Barely recovered from the post-Thanksgiving Black Friday mania, I am being asked to step right into Christmas mode. There is no avoiding the ads, the Christmas aisle at the drugstore, the daily mentions of preparations in the paper, and the creeping frenzy that I feel in my surroundings.
Real vs. Fake, Which Tree is Greener?‘ Not only do I have to get a Christmas tree, but beforehand I am to do some research and read a whole page article. Nothing is ever simple anymore. Just reading about the pros and cons of each options was enough to give me a headache:
- The new fake tree. It looks so real, you won’t even notice the difference. Some even have a fake smell to imitate the real thing. The stuff will last you for years. Imagine, no more trip to the tree farm every year. No more loading the monster on the top of your car. No more mess of pine needles throughout your house. No more watering. Done, you are set. And why worry about how to dispose of it? By the time you are done with it, it will be years, and hopefully by then, we will have figured out how to dispose of plastics without taxing the Earth too much. Still, there is the environmental cost of producing yet another man made plastic object.
- The used fake tree. There are tons of those floating around. You are not generating new plastics. This is a very reasonable option. I can’t help but wonder about the life of those trees prior to being recirculated. Did they witness happy Christmases? Who were their prior owners? How come they got ditched?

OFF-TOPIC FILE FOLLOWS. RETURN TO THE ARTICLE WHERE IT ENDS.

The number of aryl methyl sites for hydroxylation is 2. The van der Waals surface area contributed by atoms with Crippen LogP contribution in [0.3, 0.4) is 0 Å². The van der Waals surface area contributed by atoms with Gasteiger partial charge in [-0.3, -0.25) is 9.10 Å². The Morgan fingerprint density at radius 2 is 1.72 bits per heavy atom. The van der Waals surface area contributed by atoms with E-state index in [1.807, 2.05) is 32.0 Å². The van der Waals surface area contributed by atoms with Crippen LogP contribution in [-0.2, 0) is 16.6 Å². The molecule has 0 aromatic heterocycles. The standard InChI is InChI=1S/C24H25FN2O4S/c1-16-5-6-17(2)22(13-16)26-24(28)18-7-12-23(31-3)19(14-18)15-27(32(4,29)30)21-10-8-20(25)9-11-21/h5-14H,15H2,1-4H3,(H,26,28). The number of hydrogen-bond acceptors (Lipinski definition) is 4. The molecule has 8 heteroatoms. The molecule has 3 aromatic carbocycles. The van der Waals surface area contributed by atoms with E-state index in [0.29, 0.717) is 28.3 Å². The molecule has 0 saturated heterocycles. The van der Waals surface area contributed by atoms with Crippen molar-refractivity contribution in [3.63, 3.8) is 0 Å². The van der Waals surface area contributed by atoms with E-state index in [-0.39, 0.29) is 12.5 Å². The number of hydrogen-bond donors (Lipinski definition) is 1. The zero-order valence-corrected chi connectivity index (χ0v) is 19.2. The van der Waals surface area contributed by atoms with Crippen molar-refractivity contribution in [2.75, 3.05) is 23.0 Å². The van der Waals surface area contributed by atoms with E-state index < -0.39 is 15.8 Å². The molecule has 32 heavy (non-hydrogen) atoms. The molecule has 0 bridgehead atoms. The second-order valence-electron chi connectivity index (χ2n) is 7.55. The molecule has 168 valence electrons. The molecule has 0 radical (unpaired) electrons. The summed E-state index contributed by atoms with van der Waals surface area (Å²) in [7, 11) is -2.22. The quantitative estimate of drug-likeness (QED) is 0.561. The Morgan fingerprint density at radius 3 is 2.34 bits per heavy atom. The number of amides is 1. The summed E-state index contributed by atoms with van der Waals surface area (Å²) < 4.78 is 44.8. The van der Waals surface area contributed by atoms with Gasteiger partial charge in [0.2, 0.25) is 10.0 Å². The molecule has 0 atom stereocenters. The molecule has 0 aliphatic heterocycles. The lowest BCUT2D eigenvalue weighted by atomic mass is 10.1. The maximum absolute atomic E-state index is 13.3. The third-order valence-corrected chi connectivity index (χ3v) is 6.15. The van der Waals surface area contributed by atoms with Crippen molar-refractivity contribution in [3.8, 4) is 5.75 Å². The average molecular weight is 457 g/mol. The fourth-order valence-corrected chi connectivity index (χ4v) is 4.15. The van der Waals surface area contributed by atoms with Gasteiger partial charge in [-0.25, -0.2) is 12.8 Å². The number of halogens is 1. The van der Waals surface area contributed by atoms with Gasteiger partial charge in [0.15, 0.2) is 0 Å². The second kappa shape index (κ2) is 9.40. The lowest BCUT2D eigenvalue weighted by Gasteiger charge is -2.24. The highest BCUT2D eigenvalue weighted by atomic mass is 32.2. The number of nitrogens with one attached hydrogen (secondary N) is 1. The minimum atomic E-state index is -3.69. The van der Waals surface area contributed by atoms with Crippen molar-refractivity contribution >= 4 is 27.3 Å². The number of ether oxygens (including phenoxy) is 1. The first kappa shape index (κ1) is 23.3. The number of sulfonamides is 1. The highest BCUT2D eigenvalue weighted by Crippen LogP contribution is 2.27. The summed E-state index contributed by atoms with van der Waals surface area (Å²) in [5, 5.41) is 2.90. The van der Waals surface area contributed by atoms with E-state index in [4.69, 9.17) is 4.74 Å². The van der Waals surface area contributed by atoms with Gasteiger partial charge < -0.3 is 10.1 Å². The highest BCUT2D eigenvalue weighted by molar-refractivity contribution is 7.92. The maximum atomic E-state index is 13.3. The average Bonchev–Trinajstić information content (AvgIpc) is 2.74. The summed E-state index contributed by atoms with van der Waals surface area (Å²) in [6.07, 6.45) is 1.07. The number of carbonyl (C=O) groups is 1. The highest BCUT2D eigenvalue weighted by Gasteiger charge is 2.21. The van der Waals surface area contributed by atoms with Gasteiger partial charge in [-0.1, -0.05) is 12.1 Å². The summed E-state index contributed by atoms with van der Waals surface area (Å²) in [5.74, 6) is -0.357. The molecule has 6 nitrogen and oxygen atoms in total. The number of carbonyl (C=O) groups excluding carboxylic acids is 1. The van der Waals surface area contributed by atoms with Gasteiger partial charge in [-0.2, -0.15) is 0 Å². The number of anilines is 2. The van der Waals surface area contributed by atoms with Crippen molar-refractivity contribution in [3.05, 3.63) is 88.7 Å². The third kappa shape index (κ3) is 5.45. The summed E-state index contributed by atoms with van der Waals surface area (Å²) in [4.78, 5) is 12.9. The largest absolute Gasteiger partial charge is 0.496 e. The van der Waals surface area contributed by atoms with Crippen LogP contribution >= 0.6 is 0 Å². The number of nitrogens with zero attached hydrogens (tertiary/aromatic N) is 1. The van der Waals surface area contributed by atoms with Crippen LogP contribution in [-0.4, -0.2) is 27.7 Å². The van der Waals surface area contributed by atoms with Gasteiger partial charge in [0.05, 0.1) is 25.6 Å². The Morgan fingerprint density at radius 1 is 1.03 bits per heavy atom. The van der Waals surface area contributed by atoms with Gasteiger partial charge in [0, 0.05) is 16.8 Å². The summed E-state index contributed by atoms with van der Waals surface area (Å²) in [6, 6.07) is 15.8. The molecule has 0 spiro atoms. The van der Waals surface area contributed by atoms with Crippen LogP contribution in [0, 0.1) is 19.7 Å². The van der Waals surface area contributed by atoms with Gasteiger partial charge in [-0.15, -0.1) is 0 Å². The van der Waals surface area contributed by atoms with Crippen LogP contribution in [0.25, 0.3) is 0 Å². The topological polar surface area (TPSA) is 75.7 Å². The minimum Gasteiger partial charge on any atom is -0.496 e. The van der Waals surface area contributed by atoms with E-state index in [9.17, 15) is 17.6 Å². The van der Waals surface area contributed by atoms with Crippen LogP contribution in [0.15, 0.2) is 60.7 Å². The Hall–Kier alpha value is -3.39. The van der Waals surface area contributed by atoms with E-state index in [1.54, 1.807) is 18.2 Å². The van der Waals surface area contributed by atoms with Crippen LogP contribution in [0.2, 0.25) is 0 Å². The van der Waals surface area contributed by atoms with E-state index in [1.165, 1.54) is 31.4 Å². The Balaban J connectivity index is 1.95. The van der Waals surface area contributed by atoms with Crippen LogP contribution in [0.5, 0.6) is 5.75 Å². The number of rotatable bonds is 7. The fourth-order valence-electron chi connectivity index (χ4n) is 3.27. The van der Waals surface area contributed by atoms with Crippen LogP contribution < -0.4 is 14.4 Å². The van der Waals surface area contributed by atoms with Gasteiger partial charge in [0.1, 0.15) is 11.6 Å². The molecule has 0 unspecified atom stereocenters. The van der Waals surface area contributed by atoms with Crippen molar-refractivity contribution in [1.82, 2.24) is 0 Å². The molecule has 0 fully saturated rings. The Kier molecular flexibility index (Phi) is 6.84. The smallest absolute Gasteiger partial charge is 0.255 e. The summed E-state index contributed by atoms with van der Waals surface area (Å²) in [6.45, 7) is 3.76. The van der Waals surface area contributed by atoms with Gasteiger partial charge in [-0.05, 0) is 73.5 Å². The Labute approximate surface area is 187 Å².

- The real tree. If you are like me, and can’t stand the idea of a plastic tree, go ahead, indulge yourself and your family, and don’t change a thing to your tradition. Gather your whole crew into the biggest car you own, and set out to your usual spot. Go to a tree farm to cut down your own, or just visit the nearby lot with already cut trees. It’s so much fun trying to pick the perfect tree, not too crooked, not too tall, not too short. Will it fit? We never made it as far as the tree farm, always went to the same lot close to our house. If you are environmentally correct, this is something to think about. How much gas will you use to drive to the tree farm?
- The live tree. Forget all that cutting and buying a fake. Instead go to the nursery, and buy a potted tree that you can reuse every year. You can bring it inside for Christmas, otherwise keep it in your yard. Of course, this is not an option for people without a yard. Nothing wrong with that option, that I can think of.
Last year, Prad and I opted for a live tree, and we will be bringing it back into the house next week. The nursery did not have a suitable pine tree, so we ended up with a holly tree instead. I kind of liked the idea of branching out, of not getting the same boring old pine. The children were disappointed. Yesterday, Catherine asked about the Christmas tree. When were we going to get one? I reminded her about the holly tree. She stormed down to her room. ‘Getting a real pine tree, that’s what Christmas is about‘